July 07, 2008 —
As a mom, I know that talking with teens can be tough. I also know, however, that kids who learn a lot about the risks of drugs at home are up to 50 percent less likely to abuse them.
That's why it's so important to have these talks. And the first step is to learn the facts ourselves. We need to be able to communicate the real dangers of drug abuse to our teens in an open and honest way.
And let's not fool ourselves. Each of our own teens is at risk of drug abuse, including cough medicine abuse. For example, did you know that one out of 10 teens (2.4 million) reports having abused cough medicine to get high? Some teens may take up to 25-50 times the recommended dose of cough medicine to achieve this high.
Contrary to what you might think, the high from over-the-counter cough medicine comes from taking an extreme amount of the active ingredient found in many of these medicines, dextromethorphan (DXM).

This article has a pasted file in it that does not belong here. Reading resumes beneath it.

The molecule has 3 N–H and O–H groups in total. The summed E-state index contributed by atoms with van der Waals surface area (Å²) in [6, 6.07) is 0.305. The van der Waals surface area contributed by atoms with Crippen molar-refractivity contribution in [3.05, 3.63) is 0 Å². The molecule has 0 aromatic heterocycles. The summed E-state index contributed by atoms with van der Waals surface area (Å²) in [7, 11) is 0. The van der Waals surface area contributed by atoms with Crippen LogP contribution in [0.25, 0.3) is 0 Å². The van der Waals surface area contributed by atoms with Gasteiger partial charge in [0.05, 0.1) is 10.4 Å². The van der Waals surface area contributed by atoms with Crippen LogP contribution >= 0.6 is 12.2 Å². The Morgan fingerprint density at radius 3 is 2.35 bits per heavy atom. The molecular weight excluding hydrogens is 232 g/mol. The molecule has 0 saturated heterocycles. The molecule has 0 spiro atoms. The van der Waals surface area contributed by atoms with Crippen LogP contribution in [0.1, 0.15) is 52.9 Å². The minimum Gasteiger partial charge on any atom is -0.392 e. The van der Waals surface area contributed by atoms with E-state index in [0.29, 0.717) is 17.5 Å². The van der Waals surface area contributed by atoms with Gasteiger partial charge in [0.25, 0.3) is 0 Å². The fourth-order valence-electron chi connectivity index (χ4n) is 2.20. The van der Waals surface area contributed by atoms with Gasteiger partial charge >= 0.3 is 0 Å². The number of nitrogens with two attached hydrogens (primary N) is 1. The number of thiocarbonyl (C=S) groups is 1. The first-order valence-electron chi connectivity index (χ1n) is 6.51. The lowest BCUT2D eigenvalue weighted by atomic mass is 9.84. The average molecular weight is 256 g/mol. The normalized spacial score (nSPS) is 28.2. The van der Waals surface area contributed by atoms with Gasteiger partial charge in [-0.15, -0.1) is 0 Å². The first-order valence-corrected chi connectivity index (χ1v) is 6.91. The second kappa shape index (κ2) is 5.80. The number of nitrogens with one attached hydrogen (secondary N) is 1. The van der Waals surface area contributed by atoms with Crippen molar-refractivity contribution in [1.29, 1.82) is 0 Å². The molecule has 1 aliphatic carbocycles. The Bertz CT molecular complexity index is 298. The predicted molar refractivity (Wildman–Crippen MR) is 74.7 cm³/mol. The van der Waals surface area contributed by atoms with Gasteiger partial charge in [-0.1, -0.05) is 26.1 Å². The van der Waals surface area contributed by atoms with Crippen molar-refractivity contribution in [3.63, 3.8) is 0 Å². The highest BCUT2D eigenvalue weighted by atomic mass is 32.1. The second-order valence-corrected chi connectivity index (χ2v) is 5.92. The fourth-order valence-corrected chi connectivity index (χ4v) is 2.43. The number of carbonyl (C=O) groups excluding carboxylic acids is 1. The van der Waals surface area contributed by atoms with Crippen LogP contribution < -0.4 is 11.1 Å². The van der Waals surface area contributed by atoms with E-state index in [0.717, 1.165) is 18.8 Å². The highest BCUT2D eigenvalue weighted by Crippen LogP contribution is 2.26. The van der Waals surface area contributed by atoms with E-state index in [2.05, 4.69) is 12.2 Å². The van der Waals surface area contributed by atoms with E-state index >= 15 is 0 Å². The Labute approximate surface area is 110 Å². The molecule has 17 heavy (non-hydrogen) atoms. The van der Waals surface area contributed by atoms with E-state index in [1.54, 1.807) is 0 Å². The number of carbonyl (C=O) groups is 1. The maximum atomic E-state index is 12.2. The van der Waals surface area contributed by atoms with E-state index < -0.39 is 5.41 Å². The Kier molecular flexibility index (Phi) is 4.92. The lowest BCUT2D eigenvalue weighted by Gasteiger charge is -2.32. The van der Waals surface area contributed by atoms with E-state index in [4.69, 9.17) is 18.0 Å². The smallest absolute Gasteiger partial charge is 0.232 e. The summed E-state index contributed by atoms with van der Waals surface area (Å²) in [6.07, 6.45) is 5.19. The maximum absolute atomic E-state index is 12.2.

Dextromethorphan is an antitussive, or cough suppressant. When taken in the proper dosage, as outlined in the Drug Facts label on the package, it is a safe and effective remedy for coughs. When abused in excessive amounts, however, the results can be quite dangerous.
The effects of cough medicine abuse vary with the amount of medicine taken. Side effects can range from slurred speech, confusion, dizziness, and vomiting to loss of motor control, visual hallucinations, and "out-of-body" dissociative sensations. And the risks increase if the medicine is abused with alcohol or other medications.
Understanding what cough medicine abuse is and how it can hurt our kids are crucial to preventing it from happening in our homes. I highly recommend you check out the parents guide offered by CHPA and the Partnership for a Drug-Free America. Available in English and Spanish, it is a great resource that provides answers to many questions about cough medicine abuse. It also gives tips for preventing this and other types of drug abuse, and outlines some of the warning signs that a teen may be abusing drugs.
As parents, it's our job to protect our kids. But before we can help them, we need to know what can hurt them. Get the facts about cough medicine abuse. If you communicate the risks and dangers effectively with your kids, it may affect their decision on whether or not to abuse these medicines.